Not Dark Yet…

Nancy Flynn Apostrophe Blog Archive, Musings, Neighborhood, Writing

It’s nearly nine p.m., a July summer night. I’m sitting out in our garden on one of the new chairs that go with the new table where four can comfortably sit, even eat—en plein air entertaining finally and at long last. It’s actually quite nice to have a large enough table. I put hydrangea in a vase in the center and even with my sunset clutter—telephone, two magazines, a glass of white wine—there’s still plenty of room to breathe. Even my pink and orange oilcloth from Corvallis days fits. Maybe this will become my new summer writing room. Especially this time of day when the sun is nearly down and there’s no glare on the iBook screen

 
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Banned Books in a Memorial Day Parade

Nancy Flynn Apostrophe Blog Archive, Musings, Travel, Writing

Banned Books in a Memorial Day Parade

We are headed to Whidbey Island in Washington State on Thursday via Port Townsend. The Ioniq5 gets its first electric road trip test and then some! We will motor the Olympic Peninsula then travel by ferry to visit with dear friends after half a year of not much travel, health crises, assorted this and that. There will be a parade in Coupeville on Saturday I believe and we are going to march in it along with other volunteers who celebrate and promote the public library and all of its good works on that island. And I am going to sport my clear backpack full of books that far too many want to ban. Margaret Atwood. The Autobiography of Malcolm X. Toni Morrison. George Orwell. The 1619 Project. Harper Lee. Toni Morrison again

 
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Inhabiting an Inner Stance

Nancy Flynn Apostrophe Blog Archive, Wisdom, Writing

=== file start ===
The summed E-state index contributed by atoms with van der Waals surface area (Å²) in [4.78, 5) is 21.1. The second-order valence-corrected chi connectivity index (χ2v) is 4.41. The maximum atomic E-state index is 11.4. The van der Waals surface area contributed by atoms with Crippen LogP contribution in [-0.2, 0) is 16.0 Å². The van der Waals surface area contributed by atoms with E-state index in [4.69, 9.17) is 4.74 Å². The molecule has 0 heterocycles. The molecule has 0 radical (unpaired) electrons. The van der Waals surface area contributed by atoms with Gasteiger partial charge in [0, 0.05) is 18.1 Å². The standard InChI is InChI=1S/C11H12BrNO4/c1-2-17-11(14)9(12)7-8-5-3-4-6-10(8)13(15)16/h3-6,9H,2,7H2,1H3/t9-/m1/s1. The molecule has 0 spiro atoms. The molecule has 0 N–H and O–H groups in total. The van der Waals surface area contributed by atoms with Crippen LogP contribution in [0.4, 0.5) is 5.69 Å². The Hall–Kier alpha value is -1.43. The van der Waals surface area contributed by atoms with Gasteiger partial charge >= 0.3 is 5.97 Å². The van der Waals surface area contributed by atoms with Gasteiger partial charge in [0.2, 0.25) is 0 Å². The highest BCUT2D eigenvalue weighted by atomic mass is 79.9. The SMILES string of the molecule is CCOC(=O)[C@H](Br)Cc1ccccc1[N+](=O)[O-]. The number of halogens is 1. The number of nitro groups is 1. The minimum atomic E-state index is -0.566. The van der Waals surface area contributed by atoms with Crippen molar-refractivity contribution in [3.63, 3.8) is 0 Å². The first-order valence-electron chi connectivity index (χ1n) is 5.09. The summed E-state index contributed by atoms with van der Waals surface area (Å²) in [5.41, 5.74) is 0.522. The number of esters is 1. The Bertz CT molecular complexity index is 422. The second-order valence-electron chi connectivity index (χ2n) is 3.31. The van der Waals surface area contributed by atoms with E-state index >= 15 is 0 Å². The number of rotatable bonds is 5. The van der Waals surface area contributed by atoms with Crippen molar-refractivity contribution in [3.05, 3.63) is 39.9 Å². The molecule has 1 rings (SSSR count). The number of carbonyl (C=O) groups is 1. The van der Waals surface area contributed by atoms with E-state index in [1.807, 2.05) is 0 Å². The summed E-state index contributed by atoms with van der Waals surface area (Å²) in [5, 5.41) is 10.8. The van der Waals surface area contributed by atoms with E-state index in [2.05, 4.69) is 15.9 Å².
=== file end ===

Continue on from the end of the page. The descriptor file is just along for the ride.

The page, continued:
After the shock of the U.S. Presidential Election in 2016, oh so many of us felt upended, and at loose ends. A wise and deeply soulful friend encouraged me to do some soul searching and craft my personal inner stance, statements that could inspire and guide me when the waves got choppy, when the going got rough. I crafted my angst into words; time and time again during those turbulent years, I would steady myself by taking a look at my words. Speed ahead in time to find us eight years later and, amazingly, shockingly, horribly, things these days seem to be even worse.

 
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RIP to Alice Munro, the GOAT of the Short Story

Nancy Flynn Apostrophe Blog Archive, Arts & Culture, Writing

The news just came over the wires—well, they are the bits and bytes, ones and zeroes, of the Internet these days I guess. Sometime last night, while I was winging my way back from a visit to my son in Burbank, California, Alice Munro, the Canadian Nobel prizewinning master of the short story, died in a Port Hope, Ontario care home after nearly 93 years of a long and interesting life. …

 
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Writing in Form: The Prose Poem

Nancy Flynn Apostrophe Blog Archive, Poetic Form, Publication News, Writing

I started my creative writing journey in the wilds of prose, specifically fiction. My SUNY-Binghamton graduate school classes concentrated on fiction; my master’s thesis was a novel-in-progress. Even when I started making the shift to writing more poetry, I still dabbled in the prose poem—it felt familiar and doable to me. According to the Poetry Foundation, a prose poem is “a prose composition that, while not broken into verse lines, demonstrates other traits such as symbols, metaphors, and other figures of speech common to poetry.”

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Judging a Poetry Contest…

Nancy Flynn Apostrophe Blog Archive, Awards, Writing, Writing Contests

In Fall 2012, I volunteered to be the judge for the New Poets category of the Oregon Poetry Association (OPA) contests. The OPA definition of a new poet is someone with no more than two poems published in print or online journals. Anything self-published or posted on a personal website or blog also counts as published…

 
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Book Review: The Art of Voice by Tony Hoagland

Nancy Flynn Apostrophe Blog Archive, Arts & Culture, Book Report, Poetic Form, Writing

There are numerous ways to bring the art of the voice into poetry. We speak. We converse. We inhabit personas and personalities. We wail. We squawk. We squeal. We complain. We rant, rave, and react. We sound off with authority and verve. We simply and merely utter. And this is all the part of the notion of poetic voice. And in all of these varied utterances, we instinctively inhabit multiple registers of diction—high, middle, and low according to the late poet Tony Hoagland (with Kay Cosgrove) in his short, sweet, and very smart book of essays, The Art of Voice: Poetic Principles and Practice…

 
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